Ghana has approximately 100 universities, producing graduates without job prospects.

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In today's fiercely competitive world, it is imperative to surpass the mere pursuit of education or vocational training. The sole focus should not be solely on obtaining certificates, but rather on courses that can provide job opportunities and a means of sustenance. It is vital to select educational pathways that offer practical skills and knowledge that are in high demand in the job market. Instead of pursuing courses solely for the sake of academic qualifications, individuals should carefully consider the practicality of their chosen field of study and its potential to provide a sustainable livelihood.

By choosing courses that align with job prospects, individuals can ensure they possess the necessary skills to secure employment and support themselves.

There exists an urgent need for a radical overhaul of the school curriculum. Currently, we are still instructing students in basic concepts like "A" for Apple ?. However, many students cannot relate to the concept of Apple. Why not introduce "A" as Akple, "B" as Banku, and "F" as Fufu?

For instance, in my village, if we ask students to differentiate between bathing and showering, it becomes evident that many have never seen a modern bathroom in their lives. Furthermore, the practice of penalizing students for speaking their native languages in schools should be reconsidered. In reality, teachers should be explaining complex concepts and teachings in the students' native languages to facilitate better understanding.

The emphasis on "Critical Thinking" needs reinforcement. It is astonishing that in basic schools, students are afraid to ask questions. As a visiting teacher, I was taken aback when I noticed that students felt uncomfortable when I did not have an immediate answer to a question. They expected me, as a teacher, to know everything. This mindset impedes the development of critical thinking skills.

There should be a greater emphasis on technical and vocational trades in our current economic dispensation, as opposed to an exclusive focus on academia. It is illogical to produce thousands of managers annually when there are insufficient companies, industries, or manufacturing jobs to accommodate them. Rather than proliferating universities, existing technical and vocational institutions should be upgraded, drawing inspiration from the German dual system. This system enables practical and theoretical learning to run concurrently, preparing students for real-world job scenarios. Ghana has approximately 100 universities, producing graduates with uncertain job prospects.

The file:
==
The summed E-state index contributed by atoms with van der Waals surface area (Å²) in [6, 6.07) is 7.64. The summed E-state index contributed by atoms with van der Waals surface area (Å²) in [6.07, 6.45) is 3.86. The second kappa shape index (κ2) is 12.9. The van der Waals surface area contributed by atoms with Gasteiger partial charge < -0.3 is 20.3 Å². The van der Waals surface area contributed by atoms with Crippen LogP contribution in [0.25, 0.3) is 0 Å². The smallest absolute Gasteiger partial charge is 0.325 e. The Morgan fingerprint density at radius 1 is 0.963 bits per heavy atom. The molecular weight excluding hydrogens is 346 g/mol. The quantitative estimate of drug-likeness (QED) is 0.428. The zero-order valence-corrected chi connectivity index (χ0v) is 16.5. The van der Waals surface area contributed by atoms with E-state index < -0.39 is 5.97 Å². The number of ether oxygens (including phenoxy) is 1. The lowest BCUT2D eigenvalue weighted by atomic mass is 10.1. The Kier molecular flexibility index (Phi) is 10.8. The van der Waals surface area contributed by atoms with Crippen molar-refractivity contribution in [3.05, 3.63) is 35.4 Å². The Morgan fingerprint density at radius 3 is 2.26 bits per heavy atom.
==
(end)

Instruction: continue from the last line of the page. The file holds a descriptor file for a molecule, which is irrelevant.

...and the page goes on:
More career Counsellors should be trained to guide students and provide advice on courses relevant to current job markets. Additionally, there should be a stronger emphasis on STEM education to equip students with the skills necessary for success in the modern world.

Moreover, wayside artisans should be upgraded and provided with the necessary theoretical knowledge to complement their technical expertise. For example, a Ghanaian tiler may excel at practical tasks but may lack knowledge in acquiring materials, leading to excessive purchases and wastage. Most of these artisans struggle to calculate the exact materials needed for a given job. Then again, they have a very bad finishing.

Producing an excess of expensive engineers is unnecessary when technicians can adequately perform the required tasks. Business people seek cost-effective ways of completing projects and often prefer engaging a technical expert rather than multiple managers supervising a small number of technicians. In Germany, most companies prefer hiring those trained on the job over graduates. Trainees are paid less but possess practical know-how compared to graduates who require on-the-job training.

The development of our human resources should be based on market demands. We should not pursue education merely to acquire certificates that cannot sustain us.